Myself, our director Rita-Mari Ludike and the amazing Rosemare Errenrich Visser who played my mother.

Lights, camera, sound, primp...action!

Monday, 11 November 2013

Above and Behind Stage

A friend of mine and I have kind of a tradition. Since my first year every single November come exams or high water we do technical work for a local ballet studio’s end of year show. Even though its physically quite hard work, lifting large set pieces and carrying props around, the studio's teacher uses us girls to help the dancers  with quick changes, or to tie ballet shoes and such. Unfortunately last year I was working and could not do it, but this year I was awaiting the summons. Just before November started I asked my friend if she had heard from the Theatre Manager about the show, and if they wanted us to come in and work for it again. My friend said if she had not heard anything by the end of the day she would call the next morning.
Myself, and Miss Lian Bekker while packing up after the last show and
a nine hour shift. My partner in crime on these proceedings, and not just
 because were are all dressed in black.
About half an hour after our conversation a message appeared on my phone. We would be starting with a week's work on Monday.
Now every year there is some or other very large prop. A house that needs to be wheeled in midway through a dance, or a throne that weighs about the same amount as I do. And there's always something hanging from the fly bars. Whether it’s just flakes being released from the snow sheet, a chandelier that needs to be dropped or a mere sign.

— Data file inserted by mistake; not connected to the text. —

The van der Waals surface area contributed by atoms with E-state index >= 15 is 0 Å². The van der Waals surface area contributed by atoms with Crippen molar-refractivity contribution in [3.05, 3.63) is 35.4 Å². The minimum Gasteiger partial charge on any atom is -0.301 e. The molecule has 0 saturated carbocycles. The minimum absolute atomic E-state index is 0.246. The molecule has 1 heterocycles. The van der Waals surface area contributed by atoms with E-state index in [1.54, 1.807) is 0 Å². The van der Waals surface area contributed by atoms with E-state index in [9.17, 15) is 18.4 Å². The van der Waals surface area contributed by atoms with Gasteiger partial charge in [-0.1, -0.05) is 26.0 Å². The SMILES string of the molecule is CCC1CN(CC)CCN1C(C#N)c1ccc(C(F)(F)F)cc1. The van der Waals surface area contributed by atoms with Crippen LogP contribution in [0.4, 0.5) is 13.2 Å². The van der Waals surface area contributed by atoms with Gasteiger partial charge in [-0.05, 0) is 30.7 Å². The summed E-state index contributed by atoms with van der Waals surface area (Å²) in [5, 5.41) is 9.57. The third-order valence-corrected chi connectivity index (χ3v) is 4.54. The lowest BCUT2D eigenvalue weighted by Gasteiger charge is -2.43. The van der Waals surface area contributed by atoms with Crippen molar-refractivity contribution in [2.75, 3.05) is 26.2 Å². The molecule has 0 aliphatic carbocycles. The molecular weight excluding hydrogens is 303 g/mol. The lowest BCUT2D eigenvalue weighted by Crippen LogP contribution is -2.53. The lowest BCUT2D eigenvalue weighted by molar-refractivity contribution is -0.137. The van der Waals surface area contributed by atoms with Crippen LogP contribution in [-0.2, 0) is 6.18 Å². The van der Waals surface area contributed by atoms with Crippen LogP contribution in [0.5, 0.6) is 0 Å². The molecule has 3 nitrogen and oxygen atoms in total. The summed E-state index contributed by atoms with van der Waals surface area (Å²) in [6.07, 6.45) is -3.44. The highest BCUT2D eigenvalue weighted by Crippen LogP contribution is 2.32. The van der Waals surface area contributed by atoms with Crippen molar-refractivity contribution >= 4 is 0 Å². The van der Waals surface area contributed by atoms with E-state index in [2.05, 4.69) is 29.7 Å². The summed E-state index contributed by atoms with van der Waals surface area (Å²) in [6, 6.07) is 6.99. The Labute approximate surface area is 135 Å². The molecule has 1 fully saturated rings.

This year we were spared the heavy lifting but four swings had to be released from the fly facilities which we had to catch as they were dropped down in the wings and then swing them on stage (in an aesthetically pleasing manner), and then later knot two swings together with a rope and have the other stage hands in the roof pull them back up again in literally a matter of seconds. The four swings were hanging in-between the lighting bars, so too much movement from the swings could not only move a light, but hook it and perhaps break it. After about half an hour of closing our eyes and not looking up while the teacher and various other people swung myself and my friend around on the swings, seeing how much movement could happen without the lighting being a problem they realised another solution needed to be found. So the bar with the swings on was holstered in a manner which would prevent it from swinging into the other lights. And after all our effort the swings were used for about a minute on stage before they were pulled up again.

We were also taught the knots to use so that the swings wouldn't come lose half way through a show and decapitate a dancer, or some such nonsense. On my side of the stage, with my friend being in the opposite wing, the rope which I need to tie the swings back up again with hung far behind me, and I needed to release it into the waiting hands of about ten dancers between the ages of 4 and 7. It’s entirely safe, but I need to grab the rope again later and children, being children, find the rope hanging from the heavens exceptionally fascinating.
Our stage manager commented on the dilemma:

"Its’ find having them play with it, they won't hurt themselves, but you know they will have wound it all around them by the time you need it"

"Yip, and there will be a suspended mummy hanging behind me by the time I need to tie the swings up again"
We decided to throw our ropes over one of the lighting fixtures instead of letting them hang behind us.